The latest California gambling ballot measures, Propositions 26 and 27, have fundraising records broken and a fragmented public opinion.
“If a child or teenager could order something from Amazon, imagine having access to the game,” Esteban Castillo, a 64-year-old Rialto resident, said of the prop. 27, which would allow tribal casinos and gaming companies to offer online sports betting. . “There would be no way for gambling services to be responsible for who actually accesses their sites.”
Supporters and opponents raised a total of $357 million in August 17, making it the costliest initiative in state history, according to a The Mercury News story.
Prop. 26 – legalize in-person sports betting, roulette and dice games
Prop. 26 would allow tribal casinos and racetracks to allow in-person sports betting. In California, the only legal form of sports betting is offered in horse racing.
Tribal casinos could also offer roulette and dice based games such as Hazard, Craps and Banca Francesa, which are currently illegal in the state.
Proponents of Proposition 26 claim that legalizing sports betting at tribal casinos and licensed racetracks would increase state tax revenue. The ballot measure would institute a 10% tax on profits made from sports betting at racetracks.
About 15% of funds raised would go to California Department of Health research on gambling prevention and addiction programs and related mental health programs and grants, according to a analysis by state. Another 15% would go to sports betting and gambling app fees and the remaining 70% to the general fund.
Opponents say card room revenues could plummet if hit by the measure’s new enforcement and related penalties, which could then reduce the taxes and fees card rooms pay to cities where they are, cutting city budgets and reducing local service delivery, according to a condition analysis.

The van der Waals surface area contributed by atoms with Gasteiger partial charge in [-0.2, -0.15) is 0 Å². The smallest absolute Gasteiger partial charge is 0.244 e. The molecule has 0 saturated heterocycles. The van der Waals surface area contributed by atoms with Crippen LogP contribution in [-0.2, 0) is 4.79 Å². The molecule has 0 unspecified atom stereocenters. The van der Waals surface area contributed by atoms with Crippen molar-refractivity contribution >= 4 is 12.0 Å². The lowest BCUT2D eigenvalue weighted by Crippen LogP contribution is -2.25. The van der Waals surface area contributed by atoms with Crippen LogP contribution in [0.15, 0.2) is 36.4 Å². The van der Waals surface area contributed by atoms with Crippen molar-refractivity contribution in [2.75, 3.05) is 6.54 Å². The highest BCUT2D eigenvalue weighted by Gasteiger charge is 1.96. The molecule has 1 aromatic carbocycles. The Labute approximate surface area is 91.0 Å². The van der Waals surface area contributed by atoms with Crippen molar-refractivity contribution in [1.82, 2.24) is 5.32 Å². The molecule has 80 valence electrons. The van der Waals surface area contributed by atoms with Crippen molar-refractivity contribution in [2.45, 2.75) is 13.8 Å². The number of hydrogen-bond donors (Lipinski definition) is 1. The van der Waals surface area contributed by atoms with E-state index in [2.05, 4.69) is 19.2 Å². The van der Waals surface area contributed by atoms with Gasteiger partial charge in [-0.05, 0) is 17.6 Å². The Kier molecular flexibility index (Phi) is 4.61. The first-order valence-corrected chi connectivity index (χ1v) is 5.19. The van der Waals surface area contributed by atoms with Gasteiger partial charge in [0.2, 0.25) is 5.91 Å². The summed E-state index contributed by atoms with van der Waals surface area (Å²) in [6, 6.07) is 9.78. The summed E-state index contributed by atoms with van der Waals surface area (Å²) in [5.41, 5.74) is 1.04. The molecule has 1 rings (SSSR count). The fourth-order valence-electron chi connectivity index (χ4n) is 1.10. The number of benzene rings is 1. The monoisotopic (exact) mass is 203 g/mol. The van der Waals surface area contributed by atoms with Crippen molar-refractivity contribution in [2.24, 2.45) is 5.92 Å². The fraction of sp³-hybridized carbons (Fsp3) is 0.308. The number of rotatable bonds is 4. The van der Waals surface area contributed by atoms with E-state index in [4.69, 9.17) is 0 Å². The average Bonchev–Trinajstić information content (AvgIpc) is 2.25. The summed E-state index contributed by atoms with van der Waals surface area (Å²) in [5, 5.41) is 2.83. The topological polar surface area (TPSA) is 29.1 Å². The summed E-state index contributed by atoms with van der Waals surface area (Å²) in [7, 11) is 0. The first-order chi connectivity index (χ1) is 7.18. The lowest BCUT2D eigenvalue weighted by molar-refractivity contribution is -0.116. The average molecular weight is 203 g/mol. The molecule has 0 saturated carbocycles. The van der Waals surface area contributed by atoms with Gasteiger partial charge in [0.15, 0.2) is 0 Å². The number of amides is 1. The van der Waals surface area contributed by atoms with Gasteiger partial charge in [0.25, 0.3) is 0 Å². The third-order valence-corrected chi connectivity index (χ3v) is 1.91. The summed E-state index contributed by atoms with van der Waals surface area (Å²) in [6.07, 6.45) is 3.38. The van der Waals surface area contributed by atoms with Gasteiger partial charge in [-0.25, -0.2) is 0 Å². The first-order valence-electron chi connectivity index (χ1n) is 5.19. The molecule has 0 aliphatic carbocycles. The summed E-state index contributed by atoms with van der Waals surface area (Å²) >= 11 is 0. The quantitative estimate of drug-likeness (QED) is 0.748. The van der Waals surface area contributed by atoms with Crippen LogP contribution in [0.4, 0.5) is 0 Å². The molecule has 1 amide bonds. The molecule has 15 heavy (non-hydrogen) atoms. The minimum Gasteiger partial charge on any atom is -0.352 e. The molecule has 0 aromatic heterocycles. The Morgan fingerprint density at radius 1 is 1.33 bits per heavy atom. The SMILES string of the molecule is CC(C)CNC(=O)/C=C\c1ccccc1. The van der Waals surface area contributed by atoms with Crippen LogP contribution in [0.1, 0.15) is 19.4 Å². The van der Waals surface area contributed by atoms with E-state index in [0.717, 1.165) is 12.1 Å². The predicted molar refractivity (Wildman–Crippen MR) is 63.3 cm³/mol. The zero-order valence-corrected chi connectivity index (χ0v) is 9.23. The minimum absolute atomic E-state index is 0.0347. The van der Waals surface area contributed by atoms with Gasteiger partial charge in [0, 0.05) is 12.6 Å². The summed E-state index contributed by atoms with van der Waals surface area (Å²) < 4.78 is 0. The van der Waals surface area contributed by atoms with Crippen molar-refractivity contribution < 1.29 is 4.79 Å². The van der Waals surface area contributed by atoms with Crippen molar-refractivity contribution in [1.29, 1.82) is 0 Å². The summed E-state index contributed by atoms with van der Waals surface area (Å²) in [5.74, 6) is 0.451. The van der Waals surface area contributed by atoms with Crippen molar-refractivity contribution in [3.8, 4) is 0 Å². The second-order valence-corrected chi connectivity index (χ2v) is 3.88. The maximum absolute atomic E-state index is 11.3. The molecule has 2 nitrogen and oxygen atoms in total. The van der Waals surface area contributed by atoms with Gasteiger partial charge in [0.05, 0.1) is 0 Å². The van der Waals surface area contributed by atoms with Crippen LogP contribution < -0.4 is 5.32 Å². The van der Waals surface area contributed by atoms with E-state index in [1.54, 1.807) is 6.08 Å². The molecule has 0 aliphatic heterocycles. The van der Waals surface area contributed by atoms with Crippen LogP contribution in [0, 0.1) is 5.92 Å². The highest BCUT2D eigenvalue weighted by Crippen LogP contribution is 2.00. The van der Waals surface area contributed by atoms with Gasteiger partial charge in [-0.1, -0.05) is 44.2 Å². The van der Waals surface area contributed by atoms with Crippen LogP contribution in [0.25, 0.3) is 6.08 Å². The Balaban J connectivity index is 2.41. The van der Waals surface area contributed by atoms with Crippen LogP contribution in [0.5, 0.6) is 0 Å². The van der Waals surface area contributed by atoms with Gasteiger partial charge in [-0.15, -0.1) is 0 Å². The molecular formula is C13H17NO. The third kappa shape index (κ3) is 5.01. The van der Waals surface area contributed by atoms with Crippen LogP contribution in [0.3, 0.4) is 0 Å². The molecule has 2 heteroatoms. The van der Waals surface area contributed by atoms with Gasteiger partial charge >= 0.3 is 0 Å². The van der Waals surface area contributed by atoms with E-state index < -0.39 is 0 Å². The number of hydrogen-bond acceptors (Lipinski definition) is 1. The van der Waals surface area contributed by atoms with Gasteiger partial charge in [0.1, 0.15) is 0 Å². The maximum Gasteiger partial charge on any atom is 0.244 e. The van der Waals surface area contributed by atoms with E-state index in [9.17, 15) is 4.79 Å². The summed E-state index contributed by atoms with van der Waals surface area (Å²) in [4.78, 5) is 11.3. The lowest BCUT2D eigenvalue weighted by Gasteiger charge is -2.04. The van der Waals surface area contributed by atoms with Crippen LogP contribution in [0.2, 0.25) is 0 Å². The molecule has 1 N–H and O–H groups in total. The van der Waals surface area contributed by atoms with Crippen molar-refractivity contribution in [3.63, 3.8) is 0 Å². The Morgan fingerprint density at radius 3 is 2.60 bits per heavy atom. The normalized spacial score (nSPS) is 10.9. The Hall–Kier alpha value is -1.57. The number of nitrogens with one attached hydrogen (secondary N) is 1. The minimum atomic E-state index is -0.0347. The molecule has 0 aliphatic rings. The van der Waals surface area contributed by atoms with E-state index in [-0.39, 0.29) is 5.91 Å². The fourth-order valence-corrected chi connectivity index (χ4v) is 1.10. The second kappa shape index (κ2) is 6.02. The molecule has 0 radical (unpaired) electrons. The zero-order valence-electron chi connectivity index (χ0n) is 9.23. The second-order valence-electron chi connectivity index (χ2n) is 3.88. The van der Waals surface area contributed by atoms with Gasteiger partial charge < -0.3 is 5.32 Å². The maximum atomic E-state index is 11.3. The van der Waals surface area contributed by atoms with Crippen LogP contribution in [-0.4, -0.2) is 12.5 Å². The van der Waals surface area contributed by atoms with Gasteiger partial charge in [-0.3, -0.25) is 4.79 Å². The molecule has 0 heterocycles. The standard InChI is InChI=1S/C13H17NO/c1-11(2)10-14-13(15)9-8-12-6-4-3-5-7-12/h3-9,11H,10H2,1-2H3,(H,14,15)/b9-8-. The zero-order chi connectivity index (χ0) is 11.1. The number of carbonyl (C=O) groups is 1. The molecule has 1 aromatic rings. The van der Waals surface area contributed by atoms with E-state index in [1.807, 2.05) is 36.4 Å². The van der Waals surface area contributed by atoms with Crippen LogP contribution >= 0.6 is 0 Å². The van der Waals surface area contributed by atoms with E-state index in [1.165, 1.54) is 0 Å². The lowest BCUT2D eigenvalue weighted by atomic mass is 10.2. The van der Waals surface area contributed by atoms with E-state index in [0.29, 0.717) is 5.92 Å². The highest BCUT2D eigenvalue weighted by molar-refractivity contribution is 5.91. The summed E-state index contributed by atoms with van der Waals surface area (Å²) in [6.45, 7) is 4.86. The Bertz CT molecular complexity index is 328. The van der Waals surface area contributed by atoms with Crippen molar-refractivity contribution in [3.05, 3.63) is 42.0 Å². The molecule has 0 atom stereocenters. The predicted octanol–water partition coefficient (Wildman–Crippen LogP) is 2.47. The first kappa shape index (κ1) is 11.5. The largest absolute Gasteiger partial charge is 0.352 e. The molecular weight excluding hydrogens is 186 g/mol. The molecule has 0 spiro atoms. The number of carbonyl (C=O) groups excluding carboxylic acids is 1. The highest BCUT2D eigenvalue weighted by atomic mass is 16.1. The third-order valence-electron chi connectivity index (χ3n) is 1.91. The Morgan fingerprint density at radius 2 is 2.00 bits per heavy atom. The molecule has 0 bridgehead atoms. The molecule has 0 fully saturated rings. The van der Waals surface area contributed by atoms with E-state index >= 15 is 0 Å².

Prop. 27 – legalize online sports betting
Proposition 27 would allow tribal casinos and gambling companies to offer online sports betting. Proponents of the initiative say projected revenue from the proposal could provide permanent solutions to homelessness, mental health and issues such as drug addiction in California.
“I feel like with more ways to bet in casinos it would create more job opportunities… leading to more money for the community,” said Rafael Alfaro, 23, who lives at Highland Park and supports both measures of play. “As an adult, you should be able to make your own decisions whether you want to play or not.”
Tribal casinos oppose this proposal because they fear that out-of-state gaming companies will monopolize the sports betting space and harm tribal casinos.
Other opponents, like Rialto’s Castillo, worry that online sports betting that would be allowed under Proposition 27 could lead to financial instability and gambling addiction. Additionally, residents might not benefit as much. they should from the money raised, he added.
“The real problem is who is going to make sure the profits actually go where they say they do?” Castillo said. “The revenue from these new taxes should be audited annually.”
Castillo knows the evils of the game first hand. He got hooked in 2013 while accompanying his wife to Morongo and San Manuel casinos at least once a week. He eventually began visiting the San Manuel casino on his own more than five times a week.
Castillo’s descent into addiction and debt led him to sell his Pasadena home in 2017 and move to the Inland Empire. Despite settling his finances after moving, Castillo continued to frequent the casino and began going there almost daily as he lived closer.
He said he’s still struggling with his addiction, but he’s confident that with his recent retirement and reconnecting with his family, he’s more motivated than ever to get better.
He added that addiction and greed can be blinding: “In my experience, all it takes is one bad gaming experience and you’ll slowly lose everything you love and eventually lose yourself.”